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Conversations with the Inspiring Jamie White

Today we’d like to introduce you to Jamie White.

Thanks for sharing your story with us Jamie. So, let’s start at the beginning and we can move on from there.
My first counseling job out of grad school was in 2007 working with families with complex, sometimes generational trauma. Needless to say, it was super intense, and even more so because I was such a newbie! I did agency work with families and adolescents in a few different places before deciding to give private practice a try in 2015. When I was starting my own business, I honestly was pretty burned out from doing such demanding work for the first eight years of my career, but at the prodding of my husband and some supportive friends I gave it a shot. Doing private practice has really re-energized my career because I am able to work with people that I really feel are a good fit for what I have to offer and I am able to design my business in a way that feels good to me and doesn’t lead to overwhelming and burnout.

Has it been a smooth road?
Not so much! Like I said, when I started out in private practice, I was pretty burned out and didn’t have a lot of confidence in my skills. But I listened to my gut (and my friends/partner) that was urging me to just give it a shot before I walked away from the counseling profession altogether. Like many other therapists, business and marketing were foreign concepts to me because: 1) I am not wired that way, and 2) we do not go near those subjects in grad school. But I had a group of other women who were going into private practice at the same time I was and we all kind of figured it out together. I hired a business coach, marketing coach, did my own therapy and started to shift my mindset away from “I suck at this” to “I think I have something to offer people.” Another mountain I had to tackle was shifting from being oriented around pleasing a boss and excelling at doing what I was told, to really owning what I am meant to do and create a business out of that. That was really disorienting and terrifying! But I’ve really come to value freedom and using my own creativity that comes with running my own business.

My advice to women just starting as entrepreneurs is to find your tribe– women who are doing something similar, have a similar mindset or are even one step ahead. Coaching has been very valuable to me as well. You don’t have to know all the answers, and there are people who are really passionate about supporting entrepreneurs!

So let’s switch gears a bit and go into Jamie White Counseling story. Tell us more about it.
I help women in nursing and health care professions feel inspired and fulfilled in the work they do, while also have a satisfying life outside of work. So many of these women get to a certain point in their careers where they realize how exhausted and checked out they are, and they start to wonder if they are in the right place. I help these amazing and very much needed professionals to feel good about staying in a career they are committed to (and have a spent a lot of time and money getting into!) and also feel like they can really live their lives and enjoy their relationships when they aren’t working. Nurses and healthcare professionals are exposed to more vicarious trauma– i.e. really terrifying, life-threatening, overwhelming situations– than the average person. However, their training rarely prepares them for how to deal with this, besides being told: “you’ll get used to it.”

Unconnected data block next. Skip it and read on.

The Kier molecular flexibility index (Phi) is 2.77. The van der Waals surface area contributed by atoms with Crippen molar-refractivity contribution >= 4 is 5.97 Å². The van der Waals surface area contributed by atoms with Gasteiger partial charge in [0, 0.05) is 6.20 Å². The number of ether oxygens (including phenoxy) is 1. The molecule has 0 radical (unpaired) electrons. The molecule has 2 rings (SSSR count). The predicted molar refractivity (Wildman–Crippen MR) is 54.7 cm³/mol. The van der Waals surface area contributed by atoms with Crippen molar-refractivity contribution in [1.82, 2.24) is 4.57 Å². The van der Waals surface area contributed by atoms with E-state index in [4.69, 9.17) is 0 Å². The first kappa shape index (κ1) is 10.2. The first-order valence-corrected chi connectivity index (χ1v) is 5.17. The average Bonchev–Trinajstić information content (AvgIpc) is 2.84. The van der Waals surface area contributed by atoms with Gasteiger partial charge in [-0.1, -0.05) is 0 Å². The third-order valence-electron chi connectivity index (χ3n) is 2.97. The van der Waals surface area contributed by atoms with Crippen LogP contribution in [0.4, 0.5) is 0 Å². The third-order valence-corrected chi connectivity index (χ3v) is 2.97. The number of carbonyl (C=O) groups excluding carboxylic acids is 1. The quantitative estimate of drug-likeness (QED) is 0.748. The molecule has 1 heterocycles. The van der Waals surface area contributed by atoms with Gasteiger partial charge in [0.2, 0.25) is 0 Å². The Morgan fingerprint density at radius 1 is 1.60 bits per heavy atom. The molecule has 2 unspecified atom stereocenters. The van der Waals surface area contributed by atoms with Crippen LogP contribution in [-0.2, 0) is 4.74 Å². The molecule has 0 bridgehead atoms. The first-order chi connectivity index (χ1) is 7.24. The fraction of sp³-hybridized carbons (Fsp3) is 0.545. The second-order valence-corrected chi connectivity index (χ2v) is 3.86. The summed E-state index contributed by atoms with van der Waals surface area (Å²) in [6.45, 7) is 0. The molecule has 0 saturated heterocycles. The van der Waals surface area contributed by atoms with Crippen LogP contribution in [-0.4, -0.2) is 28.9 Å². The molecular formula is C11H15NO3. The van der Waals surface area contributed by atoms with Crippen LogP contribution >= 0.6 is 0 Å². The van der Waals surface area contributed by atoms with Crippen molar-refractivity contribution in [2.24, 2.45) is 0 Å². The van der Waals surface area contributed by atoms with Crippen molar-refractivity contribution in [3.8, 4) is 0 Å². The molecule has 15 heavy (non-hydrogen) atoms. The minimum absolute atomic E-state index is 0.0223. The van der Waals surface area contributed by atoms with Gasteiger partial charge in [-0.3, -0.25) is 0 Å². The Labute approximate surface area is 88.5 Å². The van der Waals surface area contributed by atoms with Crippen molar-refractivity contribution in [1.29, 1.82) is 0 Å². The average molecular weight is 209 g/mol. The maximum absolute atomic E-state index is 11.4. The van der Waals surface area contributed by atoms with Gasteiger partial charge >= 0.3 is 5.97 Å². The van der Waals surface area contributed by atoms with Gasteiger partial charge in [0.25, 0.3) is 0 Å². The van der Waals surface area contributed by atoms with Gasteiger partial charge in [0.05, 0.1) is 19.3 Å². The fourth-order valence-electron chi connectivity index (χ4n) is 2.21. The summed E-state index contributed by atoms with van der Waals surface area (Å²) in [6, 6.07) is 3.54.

I love it when I am talking with a client about what happens in our nervous systems when we are exposed to traumatic situations repeatedly, and their eyes get big and they say, “Oh my gosh, that makes so much sense! I just thought there was something wrong with me that I couldn’t handle this.” I love it when we find ways for a client to actually enjoy and re-energize on their days off instead of just numbing out and dreading going back to their next shift.

I use a technique called Eye Movement Desensitization and Reprocessing (EMDR) that is really effective at healing and desensitizing traumatic experiences. I am also a yoga instructor and integrate yoga into sessions. This could look like using restorative postures to gently bring awareness to what is being held in the body, finding a felt sense of safety in the body, breathing exercises for regulating the nervous system, or mindfulness, among other things.

Also, I occasionally offer Yoga for Anxiety workshops where we explore what is happening in the brain and body with anxiety and experience various yoga practices that help with regulating the nervous system.

What do you feel are the biggest barriers today to female leadership, in your industry or generally?
I am really proud to be in a field where female leadership is common. Most of the thought leaders and academics who have heavily influenced my philosophy of therapy and the techniques I use are women!

In general, I do think that women are still struggling with figuring out with partners what true equality looks like in the home. Whether it’s a “second shift” or doing the bulk of the “emotional labor”, women are often juggling their career with managing the household (even if their partner “helps” or is willing to do something if they are asked).


  • $120 per 55-minute session
  • Some insurances accepted
  • Clients can get started by scheduling a complimentary phone consultation

Contact Info:

Image Credit:
Joe and Bonnie Barlow

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